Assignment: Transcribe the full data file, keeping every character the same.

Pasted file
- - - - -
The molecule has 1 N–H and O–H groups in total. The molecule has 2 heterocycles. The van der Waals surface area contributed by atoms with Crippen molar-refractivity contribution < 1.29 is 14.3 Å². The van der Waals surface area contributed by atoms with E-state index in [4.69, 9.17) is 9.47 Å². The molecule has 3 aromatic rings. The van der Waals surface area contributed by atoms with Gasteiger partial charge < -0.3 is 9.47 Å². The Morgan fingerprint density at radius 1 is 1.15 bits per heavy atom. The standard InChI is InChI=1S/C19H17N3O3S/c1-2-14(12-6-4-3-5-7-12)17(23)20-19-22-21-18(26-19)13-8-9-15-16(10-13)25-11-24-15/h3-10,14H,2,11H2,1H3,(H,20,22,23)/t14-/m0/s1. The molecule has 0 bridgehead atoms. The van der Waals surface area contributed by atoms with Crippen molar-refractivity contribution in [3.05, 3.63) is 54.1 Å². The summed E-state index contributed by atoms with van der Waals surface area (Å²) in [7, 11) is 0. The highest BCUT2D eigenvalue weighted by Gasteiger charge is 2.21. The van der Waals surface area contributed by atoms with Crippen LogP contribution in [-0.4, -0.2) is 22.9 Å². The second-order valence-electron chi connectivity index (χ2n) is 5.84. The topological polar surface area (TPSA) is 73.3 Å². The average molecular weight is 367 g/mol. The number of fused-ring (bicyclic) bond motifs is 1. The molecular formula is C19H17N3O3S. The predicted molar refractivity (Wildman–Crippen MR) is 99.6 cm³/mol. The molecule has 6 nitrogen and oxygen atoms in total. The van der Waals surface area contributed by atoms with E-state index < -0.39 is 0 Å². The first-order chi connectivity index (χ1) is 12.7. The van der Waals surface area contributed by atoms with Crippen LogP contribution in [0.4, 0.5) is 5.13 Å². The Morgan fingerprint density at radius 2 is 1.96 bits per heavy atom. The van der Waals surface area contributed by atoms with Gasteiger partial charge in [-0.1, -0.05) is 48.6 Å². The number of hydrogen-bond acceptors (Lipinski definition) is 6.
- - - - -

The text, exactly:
The molecule has 1 N–H and O–H groups in total. The molecule has 2 heterocycles. The van der Waals surface area contributed by atoms with Crippen molar-refractivity contribution < 1.29 is 14.3 Å². The van der Waals surface area contributed by atoms with E-state index in [4.69, 9.17) is 9.47 Å². The molecule has 3 aromatic rings. The van der Waals surface area contributed by atoms with Gasteiger partial charge < -0.3 is 9.47 Å². The Morgan fingerprint density at radius 1 is 1.15 bits per heavy atom. The standard InChI is InChI=1S/C19H17N3O3S/c1-2-14(12-6-4-3-5-7-12)17(23)20-19-22-21-18(26-19)13-8-9-15-16(10-13)25-11-24-15/h3-10,14H,2,11H2,1H3,(H,20,22,23)/t14-/m0/s1. The molecule has 0 bridgehead atoms. The van der Waals surface area contributed by atoms with Crippen molar-refractivity contribution in [3.05, 3.63) is 54.1 Å². The summed E-state index contributed by atoms with van der Waals surface area (Å²) in [7, 11) is 0. The highest BCUT2D eigenvalue weighted by Gasteiger charge is 2.21. The van der Waals surface area contributed by atoms with Crippen LogP contribution in [-0.4, -0.2) is 22.9 Å². The second-order valence-electron chi connectivity index (χ2n) is 5.84. The topological polar surface area (TPSA) is 73.3 Å². The average molecular weight is 367 g/mol. The number of fused-ring (bicyclic) bond motifs is 1. The molecular formula is C19H17N3O3S. The predicted molar refractivity (Wildman–Crippen MR) is 99.6 cm³/mol. The molecule has 6 nitrogen and oxygen atoms in total. The van der Waals surface area contributed by atoms with E-state index < -0.39 is 0 Å². The first-order chi connectivity index (χ1) is 12.7. The van der Waals surface area contributed by atoms with Crippen LogP contribution in [0.4, 0.5) is 5.13 Å². The Morgan fingerprint density at radius 2 is 1.96 bits per heavy atom. The van der Waals surface area contributed by atoms with Gasteiger partial charge in [-0.1, -0.05) is 48.6 Å². The number of hydrogen-bond acceptors (Lipinski definition) is 6.